March 27, 2020

079: Cryptic Wisdom - Colin Platt

079: Cryptic Wisdom - Colin Platt

Colin Platt joins the show to talk to Pete Townsend about leaving behind his early career in the capital markets, the crossover of solving entrepreneurial problems and solving global political problems, the professional merits of podcasting, hating and loving writing, his view on economics....and his grasp of the Swedish language!

This week we’re catching up with Colin Platt, whose LinkedIn profile describes him as a “crypto performance artist” in addition to being an independent consultant, but where you really want to follow him is on Twitter @colingplatt and on his blog on Medium.

Colin works with innovative companies on technology and business strategy with a focus on cryptocurrencies and distributed ledger technologies, and is also a founder of entrepreneurial ventures. Colin and Pete connected after Pete had his own awakening on blockchain and distributed ledger technologies back in 2014, and they were both at BNP Paribas for a while before they met in 2015.  Pete remembers how Colin’s departing email from BNP Paribas way back then said “I’m going to give this entrepreneur thing a shot,” and Colin's leap was one of the inspirations for Pete's own leap.   Fast-forward five years and about 200 podcast episodes later between the two of them - Colin mostly on Blockchain Insider and Pete mostly right here on MoneyNeverSleeps - the two pals get into: 

  • Colin's history in the corporate world, his awakening with cryptocurrency, and his inspiration to take the leap.
  • The "do I or don't I" question when it comes to following a problem that could create some great traction when you solve that problem, but it's a dramatically different problem than the one you set out to solve.
  • That fantastic feeling when you finish a project and the client turns around and says,"OK, I absolutely didn't think about this, and this changes everything I need to do now," and seeing them light up on the success of really understanding something differently.
  • Seeing a client 3-6 months down the road after you've worked with them, and they say "We pivoted and then really got traction with this, and we couldn't have done it without you."  
  • The professional benefits of stage presence and presentation skills from doing tons of podcast episodes
  • On blogging:  "Being able to write is a superpower - it doesn't have to be anywhere special - LinkedIn, Medium, wherever.  Write a blog about something and just continually write 600-800 words every couple of weeks and put it out there."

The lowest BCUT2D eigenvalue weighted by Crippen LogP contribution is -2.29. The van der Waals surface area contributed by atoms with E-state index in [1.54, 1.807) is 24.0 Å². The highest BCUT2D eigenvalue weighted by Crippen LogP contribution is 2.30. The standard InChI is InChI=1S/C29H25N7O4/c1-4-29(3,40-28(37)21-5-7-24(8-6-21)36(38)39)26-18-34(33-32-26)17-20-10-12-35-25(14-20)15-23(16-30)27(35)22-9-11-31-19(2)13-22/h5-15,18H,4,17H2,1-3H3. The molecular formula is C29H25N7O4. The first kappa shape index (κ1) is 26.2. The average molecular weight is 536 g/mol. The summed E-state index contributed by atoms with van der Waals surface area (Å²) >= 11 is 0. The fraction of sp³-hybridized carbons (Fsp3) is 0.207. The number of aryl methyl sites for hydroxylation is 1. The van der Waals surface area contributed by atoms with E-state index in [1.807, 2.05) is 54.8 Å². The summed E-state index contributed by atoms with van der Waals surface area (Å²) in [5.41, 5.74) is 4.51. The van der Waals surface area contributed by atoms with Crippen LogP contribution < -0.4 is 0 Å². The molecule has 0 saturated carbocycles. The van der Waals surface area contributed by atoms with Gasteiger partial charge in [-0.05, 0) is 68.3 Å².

• On writing in general:  "I always hated writing when I was in university and in high school. Then I realized that I actually quite enjoy it now because it's that time where for a couple of hours I just get to block everything out and just kind of mentally puke all over a page and then go clean it up."
  • On the economic effects of this global pandemic we're going through:  "I think one of the things that I got really interested in early on with bitcoin or ether as an asset class is this notion that you can actually see where everything is and how it works.  That parlays quite quickly into having money that is more traceable on the one hand, but at the same time less controllable. It's got to be something that starts to rear its head."
  • On economic stimuli:  "Fortunately, or unfortunately, depending on how you look at it, as more money is pumped into the system, you're going to have people that demand transparency [on where it goes]."
  • On money:  "I think people in the real world are starting to understand more and more about what money is and how it's created. And not everybody is comfortable with that system."
  • On inflation:  "Rightly or wrongly, and I'm not saying that the system is doomed to fail, but I think over the long term, keeping your money in cash means you will lose money to inflation, and not everybody's aware of that. Your options are either invest in productive assets or in inflation hedges. If enough people invest into these inflation hedges like gold or bitcoin or ether, even potentially, that can help save some of their value. We can have economic debates around whether that's productive for the economy or not."
  • Colin's status as the richest man alive (tongue firmly implanted in cheek) and "creating a coin that was worth $3.6 quadrillion, which is thirty three thousand six hundred thousand trillion, so a really big number."

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